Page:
Another related passage that also hit me along the same lines and very hard was on page 310, “Instead, I saw how hope was what I had traded on in heaven and on Earth. Dreams of being a wildlife photographer, dreams of winning an Oscar in junior year, dreams of kissing Ray Singh once more. Look what happens when you dream.” I think this was maybe harder for me because I have been living on my dreams for a very long time now and it feels some days like my will to see and live my dreams is the only thing keeping my head above water some days. Sometimes, I argue with myself about how healthy or safe it might be or not be for me to put so much stock into unachievable day dreams. I wonder if I should let go and move somewhere else. I wonder how much of my heart I should continue to invest into things that feel so far away and so out of reach. But here, in this work of well-written fiction, comes the power of believing and hoping in your dreams.
This book is different than the other books I’ve read for this class so far because this was more a story of life, love, and hope, for all that the premise was something rather grim and unsettling. I mean, really, the book starts with the rape and murder of Suzie. These days, I tend to not read the backs of the books I’m reading before I actually read the books themselves because I’ve found that a lot of the summaries are giving away key information that I’d rather not know before I read the story itself. So I wasn’t exactly expecting the book to start the way it did. I’m glad I didn’t know, though, because it made the story a real and unexpected journey for me.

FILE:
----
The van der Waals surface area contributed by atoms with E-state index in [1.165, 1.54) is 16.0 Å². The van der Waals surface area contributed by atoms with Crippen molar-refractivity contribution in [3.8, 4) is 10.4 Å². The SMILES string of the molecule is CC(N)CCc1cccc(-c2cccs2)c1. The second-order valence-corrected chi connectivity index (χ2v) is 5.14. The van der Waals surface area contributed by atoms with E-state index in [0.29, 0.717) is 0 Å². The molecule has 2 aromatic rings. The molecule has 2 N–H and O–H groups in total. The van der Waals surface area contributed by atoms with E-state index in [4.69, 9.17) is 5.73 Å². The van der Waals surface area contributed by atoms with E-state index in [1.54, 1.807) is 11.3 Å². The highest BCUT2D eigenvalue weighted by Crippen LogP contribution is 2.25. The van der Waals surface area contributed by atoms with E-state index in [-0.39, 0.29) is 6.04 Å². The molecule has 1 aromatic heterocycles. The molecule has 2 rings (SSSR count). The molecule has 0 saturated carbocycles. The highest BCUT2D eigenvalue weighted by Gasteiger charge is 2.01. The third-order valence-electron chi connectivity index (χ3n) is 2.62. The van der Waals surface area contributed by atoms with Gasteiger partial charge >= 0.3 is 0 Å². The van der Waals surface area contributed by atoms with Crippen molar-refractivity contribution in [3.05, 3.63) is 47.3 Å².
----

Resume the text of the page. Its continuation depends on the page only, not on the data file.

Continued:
For all that it starts in a rather graphic and unpleasant place, the story is really interesting. What kept pulling me along was the hope that some little clue would lead to justice being served and George Harvey getting the punishment he deserved for being a monster. I think there were times in the book where I might have felt sorry for him, where the tiny bits of his past were revealed and it showed what kind of environment he came from, but that didn’t really make me feel any less hostile towards him. We are who we choose to be and he chose to be a monster.
In all my travels, I sometimes feel as though the worst monster I’ve encountered, and will likely continue to encounter, is the human monster. Those who are either compelled beyond their ability to control or those who receive joy and pleasure from inflicting pain upon their fellow humans and fellow living creatures. Those who torture animals or people, rape, and get satisfaction out of seeing others in pain. And, yes, George Harvey had some unpleasant situations to deal with as a child, but people coming out of bad situations don’t always turn out to be bad people. Sometimes, the exact opposite happens, where they become the most amazing people who care about the world around them because they made the conscious choice to make the world better than the one they knew.
Overall, this book is easily a four on my rating scale. I don’t know that I have very many books that have rated so high on the scale at this juncture, but this one definitely hit me in a very emotionally memorable way. I think I’ll have to wait a bit and read it again at some point in the future to see if my view of this book changes as my life progresses.